Far too many Americans are surprised to find themselves at a financial shortfall for their long term care needs due to confusion over what their Medicare benefits do and don’t cover. However, long term care insurance can help financial professionals provide their clients security and peace of mind.
As financial professionals are all too aware, Medicare is only intended to provide coverage for medically necessary care, such as doctor visits and hospital stays. While some coverage for short-term services is available, clients will still likely have to pay a deductible, coinsurance or copayments.
Yet each and every year, individuals head into their golden years believing that Medicare will provide them with a safety net against the expenses associated with long term care. It’s up to professionals to educate their clients on how such a mistake can cost them.
More Americans seeking out long term care insurance
According to data from the American Association for Long-Term Care Insurance, 8.1 million Americans are protected under some form of LTC coverage. In fact, during 2012 alone, the AALTCI stated that 322,000 new Americans obtained LTC insurance, while $6.6 billion in claims was paid out. Also during this period, more than 264,000 people received some type of long term care benefit.
In short, more people are waking up to the necessity for LTC insurance. However, those who don’t take the initiative may find themselves contending with exorbitant costs or a lack of needed care.
Addressing the benefits of LTC
One problem clients may have is differentiating between LTC and medical care. In their minds, the two are one and the same. However, long term care is assistance with day-to-day tasks, not medical emergencies. This type of care includes help with bathing, dressing, eating, toileting and other daily undertakings that may become more difficult to accomplish as a person ages.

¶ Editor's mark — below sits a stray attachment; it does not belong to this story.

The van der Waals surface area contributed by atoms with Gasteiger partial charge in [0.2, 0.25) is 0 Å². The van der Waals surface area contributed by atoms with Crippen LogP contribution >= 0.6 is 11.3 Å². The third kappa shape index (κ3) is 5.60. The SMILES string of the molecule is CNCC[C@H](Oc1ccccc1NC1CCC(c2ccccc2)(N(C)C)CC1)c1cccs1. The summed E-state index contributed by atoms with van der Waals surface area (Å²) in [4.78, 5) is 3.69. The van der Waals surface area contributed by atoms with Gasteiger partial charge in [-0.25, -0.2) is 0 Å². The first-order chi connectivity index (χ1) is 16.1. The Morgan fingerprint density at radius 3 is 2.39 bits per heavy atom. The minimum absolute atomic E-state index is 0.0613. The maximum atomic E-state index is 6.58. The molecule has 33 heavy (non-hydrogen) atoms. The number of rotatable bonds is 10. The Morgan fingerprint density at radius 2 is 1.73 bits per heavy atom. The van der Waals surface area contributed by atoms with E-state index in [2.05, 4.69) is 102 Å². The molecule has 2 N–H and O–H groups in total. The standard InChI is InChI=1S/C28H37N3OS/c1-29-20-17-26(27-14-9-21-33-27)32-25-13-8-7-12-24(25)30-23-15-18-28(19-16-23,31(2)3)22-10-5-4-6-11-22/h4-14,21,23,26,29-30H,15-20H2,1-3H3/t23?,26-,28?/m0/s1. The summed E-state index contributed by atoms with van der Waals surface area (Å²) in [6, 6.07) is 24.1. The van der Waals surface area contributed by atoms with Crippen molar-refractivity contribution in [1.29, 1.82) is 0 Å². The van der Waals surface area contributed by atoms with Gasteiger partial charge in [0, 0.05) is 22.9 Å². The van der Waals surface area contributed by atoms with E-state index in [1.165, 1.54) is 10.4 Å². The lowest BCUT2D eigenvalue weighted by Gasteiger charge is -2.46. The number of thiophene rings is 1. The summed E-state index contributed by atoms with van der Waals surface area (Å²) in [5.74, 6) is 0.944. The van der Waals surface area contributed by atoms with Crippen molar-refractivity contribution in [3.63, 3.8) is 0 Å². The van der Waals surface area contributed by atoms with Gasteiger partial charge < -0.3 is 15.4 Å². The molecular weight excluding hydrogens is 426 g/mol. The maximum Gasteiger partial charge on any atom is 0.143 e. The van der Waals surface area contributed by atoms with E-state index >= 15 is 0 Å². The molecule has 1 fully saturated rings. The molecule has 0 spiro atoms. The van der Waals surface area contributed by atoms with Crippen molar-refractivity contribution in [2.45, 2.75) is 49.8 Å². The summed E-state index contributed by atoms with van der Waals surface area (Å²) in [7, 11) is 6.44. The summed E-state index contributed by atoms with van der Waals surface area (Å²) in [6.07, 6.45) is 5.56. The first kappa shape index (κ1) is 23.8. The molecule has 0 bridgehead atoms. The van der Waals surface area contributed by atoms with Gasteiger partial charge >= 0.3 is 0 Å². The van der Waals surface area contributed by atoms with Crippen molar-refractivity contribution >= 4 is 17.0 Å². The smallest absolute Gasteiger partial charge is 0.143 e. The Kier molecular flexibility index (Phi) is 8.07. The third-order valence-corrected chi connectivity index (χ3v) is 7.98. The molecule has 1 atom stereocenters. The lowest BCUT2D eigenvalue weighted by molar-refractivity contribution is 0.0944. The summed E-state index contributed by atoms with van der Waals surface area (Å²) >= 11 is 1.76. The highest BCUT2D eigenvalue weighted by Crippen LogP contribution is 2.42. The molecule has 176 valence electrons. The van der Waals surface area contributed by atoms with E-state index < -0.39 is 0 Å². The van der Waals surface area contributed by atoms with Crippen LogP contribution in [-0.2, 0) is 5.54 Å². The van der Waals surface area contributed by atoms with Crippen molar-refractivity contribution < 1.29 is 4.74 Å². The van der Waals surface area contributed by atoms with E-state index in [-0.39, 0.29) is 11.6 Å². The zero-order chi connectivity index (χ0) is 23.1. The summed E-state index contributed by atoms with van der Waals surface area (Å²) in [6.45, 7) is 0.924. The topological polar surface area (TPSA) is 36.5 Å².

Medicare can be a huge help when it comes to paying for a hospital stay or buying prescription drugs, but individuals can rely on LTC insurance to help with the expense of help with things like housework, taking medication, managing money and more.
Many clients likely associate long term care with nursing facilities, but this type of care can be provided by nurses and home health aides inside the home as well.
When does Medicare help?
While LTC insurance is the only way to afford the full range of custodial services long term care provides, there are certain instances where Medicare can help.
For instance, Medicare will help pay for a limited stay in a skilled nursing facility if a person has had a recent hospital stay of at least three days, is admitted to a Medicare-certified nursing facility within 30 days of this hospital stay and requires skilled care. However, Medicare will only pay for some of the costs, and only for up to 100 days, according to the U.S. Department of Health and Human Services.
Some nursing care services in the home are also covered by Medicare, but only as long as they are deemed medically necessary by a doctor who reorders them every 60 days.
Carrying the costs
Unfortunately, the long term care limitations associated with Medicare lead to many people being forced to dip into their retirement savings or even take out a reverse mortgage in order to afford help with daily tasks as they age.
However, with comprehensive LTC insurance, individuals can rest easy knowing they’ll receive the care and attention they deserve without having to go into debt or rely on the funds of loved ones.
This is just one area where financial professionals can provide their clients with not just a product, but a life-changing service. The key is making sure clients understand why such a service is necessary.
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